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Dhritarashtra said, "Beholding my sons, so many in number, O Sanjaya, slain by a single person, what did Bhishma and Drona and Kripa do in battle? 2 Day after day, O Sanjaya, my sons are being slain. I think, O Suta, that they are completely overtaken by evil destiny, inasmuch as my sons never conquer but are always vanquished. When my sons staying in the midst of those unretreating heroes, viz., Drona and Bhishma, and the high-souled Kripa, and Somadatta's heroic son and Bhagadatta, and Aswatthaman also, O son, and other brave warriors, are being still slain in battle, what can it be said save the result of fate? 3 The wicked Duryodhana did not comprehend (our) words before, though admonished by me, O son, and by Bhishma and Vidura. (Though forbidden) always by Gandhari, too, from motives of doing him good, Duryodhana of wicked understanding awoke not before from folly. 4 That (conduct) hath now borne
fruit, inasmuch as Bhimasena, excited with wrath, despatcheth, day after day in battle, my insensate sons to the abode of Yama."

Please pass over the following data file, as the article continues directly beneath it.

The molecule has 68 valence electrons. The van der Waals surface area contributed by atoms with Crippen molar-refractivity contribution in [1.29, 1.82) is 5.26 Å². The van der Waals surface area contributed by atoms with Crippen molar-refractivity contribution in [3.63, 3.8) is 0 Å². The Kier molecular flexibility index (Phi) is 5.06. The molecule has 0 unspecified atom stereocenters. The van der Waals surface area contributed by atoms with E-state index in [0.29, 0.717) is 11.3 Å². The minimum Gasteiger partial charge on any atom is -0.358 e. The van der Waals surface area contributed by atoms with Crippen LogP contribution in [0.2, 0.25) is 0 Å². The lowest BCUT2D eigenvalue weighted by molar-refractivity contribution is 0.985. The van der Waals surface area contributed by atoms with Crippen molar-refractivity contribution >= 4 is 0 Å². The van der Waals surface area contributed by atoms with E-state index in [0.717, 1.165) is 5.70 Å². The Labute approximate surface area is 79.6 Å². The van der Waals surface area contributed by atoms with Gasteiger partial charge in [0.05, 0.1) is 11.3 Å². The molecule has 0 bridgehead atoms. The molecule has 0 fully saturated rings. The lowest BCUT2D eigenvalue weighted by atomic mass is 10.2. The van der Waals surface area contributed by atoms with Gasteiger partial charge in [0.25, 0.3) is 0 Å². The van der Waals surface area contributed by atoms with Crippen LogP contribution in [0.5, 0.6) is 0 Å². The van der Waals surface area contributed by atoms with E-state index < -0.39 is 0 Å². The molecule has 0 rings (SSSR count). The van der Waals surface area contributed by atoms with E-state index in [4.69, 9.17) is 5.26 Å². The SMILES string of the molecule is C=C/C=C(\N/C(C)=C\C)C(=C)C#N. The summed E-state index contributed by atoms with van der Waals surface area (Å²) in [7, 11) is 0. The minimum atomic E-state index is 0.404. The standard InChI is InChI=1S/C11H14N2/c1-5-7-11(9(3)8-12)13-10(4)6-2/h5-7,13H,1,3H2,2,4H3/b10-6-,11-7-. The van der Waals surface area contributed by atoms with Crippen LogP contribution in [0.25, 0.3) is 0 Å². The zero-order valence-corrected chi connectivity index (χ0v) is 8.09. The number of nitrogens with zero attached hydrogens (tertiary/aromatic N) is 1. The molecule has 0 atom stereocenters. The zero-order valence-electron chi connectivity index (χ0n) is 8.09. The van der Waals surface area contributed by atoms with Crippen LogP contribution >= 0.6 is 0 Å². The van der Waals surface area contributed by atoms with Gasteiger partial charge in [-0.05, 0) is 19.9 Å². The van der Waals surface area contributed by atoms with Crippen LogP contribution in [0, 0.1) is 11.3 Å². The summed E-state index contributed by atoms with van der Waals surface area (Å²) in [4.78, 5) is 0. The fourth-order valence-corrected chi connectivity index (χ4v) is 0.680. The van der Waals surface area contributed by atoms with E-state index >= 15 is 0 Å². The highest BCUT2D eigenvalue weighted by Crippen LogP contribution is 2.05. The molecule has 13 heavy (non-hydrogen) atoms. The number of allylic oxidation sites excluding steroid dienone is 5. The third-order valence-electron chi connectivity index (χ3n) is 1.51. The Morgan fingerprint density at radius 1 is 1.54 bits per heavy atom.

Sanjaya said, "Those excellent words of Vidura, uttered for thy good, but which thou didst not then understand, have now come to be realised. Vidura had said, 'Restrain thy sons from the dice.' Like a man whose hour is come refusing the proper medicine, thou didst not then listen to the words of well-wishing friends counselling thee (for thy good). Those words uttered by the righteous have now been realised before thee. Indeed, the Kauravas are now being destroyed for having rejected those words, deserving of acceptance, of Vidura and Drona and Bhishma and thy other well-wishers. These very consequences happened even then when thou declinedst to listen to those counsels. Hear now, however, to my narration of the battle exactly as it has happened. 1 At midday the battle became exceedingly awful and fraught with great carnage. Listen to me, O king, as I describe it. Then all the troops (of the Pandava army), excited with rage, rushed, at the command of Dharma's son, against Bhishma alone from desire of slaying him. Dhrishtadyumna and Sikhandin, and the mighty car-warrior Satyaki, accompanied, O king, by their forces, proceeded against Bhishma alone. And those mighty car-warriors, viz., Virata and Drupada, with all the Somakas, rushed in battle against Bhishma alone. And the Kaikeyas, and Dhrishtaketu, and Kuntibhoja, equipped in mail and supported by their forces, rushed, O king, against Bhishma alone. And Arjuna, and the sons of Draupadi, and Chekitana of great prowess, proceeded against all the kings under the command of Duryodhana. And the heroic Abhimanyu, and that mighty car-warrior, viz., the son of Hidimva, and Bhimasena excited with wrath, rushed against the (other) Kauravas. (Thus) the Pandavas, divided into three bodies began to slaughter the Kauravas. And similarly the Kauravas also, O king, began to slaughter their foes. 2 That foremost of car-warriors, viz., Drona excited with wrath, rushed against the Somakas and the Srinjayas, desirous of sending them to the abode of Yama. Thereupon loud cries of woe arose among the brave Srinjayas while they were being slaughtered. O king, by Bharadwaja's son bow in hand. Large numbers of Kshatriyas, struck down by Drona, were seen to all convulsing like persons writhing in the agony of disease. All over the field were continuously heard moans and shrieks and groans resembling those of persons afflicted with hunger. And so the mighty Bhimasena, excited with wrath, and like unto a second Yama, caused a terrible carnage amongst the Kaurava troops. There in that dreadful battle, in consequence of the warriors slaying one another, a terrible river began to flow whose billowy current consisted of blood. 3 And that battle, O king, between the